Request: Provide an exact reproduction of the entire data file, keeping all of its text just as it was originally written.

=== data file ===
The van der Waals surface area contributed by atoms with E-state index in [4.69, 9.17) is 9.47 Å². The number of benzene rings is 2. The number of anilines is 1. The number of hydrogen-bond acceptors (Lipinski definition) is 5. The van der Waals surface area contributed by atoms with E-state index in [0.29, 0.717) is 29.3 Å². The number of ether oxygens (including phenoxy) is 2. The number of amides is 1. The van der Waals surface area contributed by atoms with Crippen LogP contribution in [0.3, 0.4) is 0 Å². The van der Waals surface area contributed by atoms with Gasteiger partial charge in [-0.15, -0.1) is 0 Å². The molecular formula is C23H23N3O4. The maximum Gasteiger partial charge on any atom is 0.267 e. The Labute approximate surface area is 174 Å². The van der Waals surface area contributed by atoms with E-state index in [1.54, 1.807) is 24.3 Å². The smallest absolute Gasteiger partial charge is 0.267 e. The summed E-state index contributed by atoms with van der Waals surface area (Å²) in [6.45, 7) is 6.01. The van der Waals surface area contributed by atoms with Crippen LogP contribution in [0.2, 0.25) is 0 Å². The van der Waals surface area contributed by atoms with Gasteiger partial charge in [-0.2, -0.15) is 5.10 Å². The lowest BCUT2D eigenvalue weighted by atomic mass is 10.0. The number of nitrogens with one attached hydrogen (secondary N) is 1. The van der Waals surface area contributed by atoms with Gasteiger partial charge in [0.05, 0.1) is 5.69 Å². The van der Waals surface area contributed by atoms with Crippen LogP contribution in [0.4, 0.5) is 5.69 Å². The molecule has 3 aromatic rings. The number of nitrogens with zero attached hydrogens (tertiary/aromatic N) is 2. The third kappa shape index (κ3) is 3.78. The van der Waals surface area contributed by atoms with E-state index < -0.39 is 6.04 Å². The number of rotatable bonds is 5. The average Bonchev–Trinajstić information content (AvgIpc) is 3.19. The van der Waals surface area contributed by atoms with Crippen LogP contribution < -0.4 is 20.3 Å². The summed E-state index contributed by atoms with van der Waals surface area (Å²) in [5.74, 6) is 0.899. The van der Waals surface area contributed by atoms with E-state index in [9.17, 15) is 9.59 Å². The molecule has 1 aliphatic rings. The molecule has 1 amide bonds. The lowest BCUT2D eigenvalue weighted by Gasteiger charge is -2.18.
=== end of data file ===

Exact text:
The van der Waals surface area contributed by atoms with E-state index in [4.69, 9.17) is 9.47 Å². The number of benzene rings is 2. The number of anilines is 1. The number of hydrogen-bond acceptors (Lipinski definition) is 5. The van der Waals surface area contributed by atoms with E-state index in [0.29, 0.717) is 29.3 Å². The number of ether oxygens (including phenoxy) is 2. The number of amides is 1. The van der Waals surface area contributed by atoms with Crippen LogP contribution in [0.3, 0.4) is 0 Å². The van der Waals surface area contributed by atoms with Gasteiger partial charge in [-0.15, -0.1) is 0 Å². The molecular formula is C23H23N3O4. The maximum Gasteiger partial charge on any atom is 0.267 e. The Labute approximate surface area is 174 Å². The van der Waals surface area contributed by atoms with E-state index in [1.54, 1.807) is 24.3 Å². The smallest absolute Gasteiger partial charge is 0.267 e. The summed E-state index contributed by atoms with van der Waals surface area (Å²) in [6.45, 7) is 6.01. The van der Waals surface area contributed by atoms with Crippen LogP contribution in [0.2, 0.25) is 0 Å². The van der Waals surface area contributed by atoms with Gasteiger partial charge in [-0.2, -0.15) is 5.10 Å². The lowest BCUT2D eigenvalue weighted by atomic mass is 10.0. The number of nitrogens with one attached hydrogen (secondary N) is 1. The van der Waals surface area contributed by atoms with Gasteiger partial charge in [0.05, 0.1) is 5.69 Å². The van der Waals surface area contributed by atoms with Crippen LogP contribution in [0.4, 0.5) is 5.69 Å². The molecule has 3 aromatic rings. The number of nitrogens with zero attached hydrogens (tertiary/aromatic N) is 2. The third kappa shape index (κ3) is 3.78. The van der Waals surface area contributed by atoms with E-state index < -0.39 is 6.04 Å². The number of rotatable bonds is 5. The average Bonchev–Trinajstić information content (AvgIpc) is 3.19. The van der Waals surface area contributed by atoms with Crippen LogP contribution < -0.4 is 20.3 Å². The summed E-state index contributed by atoms with van der Waals surface area (Å²) in [5.74, 6) is 0.899. The van der Waals surface area contributed by atoms with E-state index in [9.17, 15) is 9.59 Å². The molecule has 1 aliphatic rings. The molecule has 1 amide bonds. The lowest BCUT2D eigenvalue weighted by Gasteiger charge is -2.18.